Today, as my prize for having won the 2017 Writers; League of Texas Manuscript Contest for Nonfiction, I met with Andy Ross. Andy is from the West Coast and represents authors who write books in a wide range of subjects including narrative non-fiction, science, journalism, history, current affairs, contemporary culture, religion, children’s books and commercial and literary fiction. He was also the nonfiction judge in the 2017 Writers’ League of Texas Manuscript Contest.

My prize for winning was 10 minutes with Andy. To put things in context, I was scheduled to meet Andy at the 2017 Agents & Editors Conference here in Austin, Texas. This conference enables members of the Writers’ League of Texas to meet with agents to pitch their book projects and/or to meet with editors that might help edit their work. Any member can schedule a session with an agent or an editor by paying for it up front. I think 10-minute sessions are around $20 each.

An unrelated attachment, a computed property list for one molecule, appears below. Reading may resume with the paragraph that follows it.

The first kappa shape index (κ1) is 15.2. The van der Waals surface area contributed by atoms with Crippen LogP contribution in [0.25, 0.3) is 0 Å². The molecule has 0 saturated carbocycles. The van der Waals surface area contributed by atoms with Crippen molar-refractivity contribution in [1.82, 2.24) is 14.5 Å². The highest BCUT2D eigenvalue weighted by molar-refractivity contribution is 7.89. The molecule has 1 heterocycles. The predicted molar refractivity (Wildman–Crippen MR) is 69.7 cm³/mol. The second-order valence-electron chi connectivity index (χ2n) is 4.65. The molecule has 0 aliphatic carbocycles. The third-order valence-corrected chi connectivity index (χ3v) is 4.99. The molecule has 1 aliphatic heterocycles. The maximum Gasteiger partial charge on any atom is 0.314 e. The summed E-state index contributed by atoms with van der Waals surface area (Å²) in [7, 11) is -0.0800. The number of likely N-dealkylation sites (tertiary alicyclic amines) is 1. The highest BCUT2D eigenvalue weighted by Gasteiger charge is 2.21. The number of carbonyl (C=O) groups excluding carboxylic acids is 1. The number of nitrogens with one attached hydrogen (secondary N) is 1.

Andy was entirely charming and honest. We hit it off  with the realization that my work would never be picked up by an agent or a publisher because it has little market value. The work is a biography of John Cotton, the 17th-century puritan patriarch of New England who left Boston, England and helped establish Boston, Massachusetts. Andy said that normally an academic publisher might be interested but only if I were to have “academic credentials”, which is to say a member of academia with Ph.D. I already knew this but it was good to hear Andy say, “Your work is written very well.” Like most wanna-be writers, I need as much encouragement as I can get. My time with Andy wrapped up with us agreeing that the best route for me is to self-publish. So stay tuned, as I continue down that path.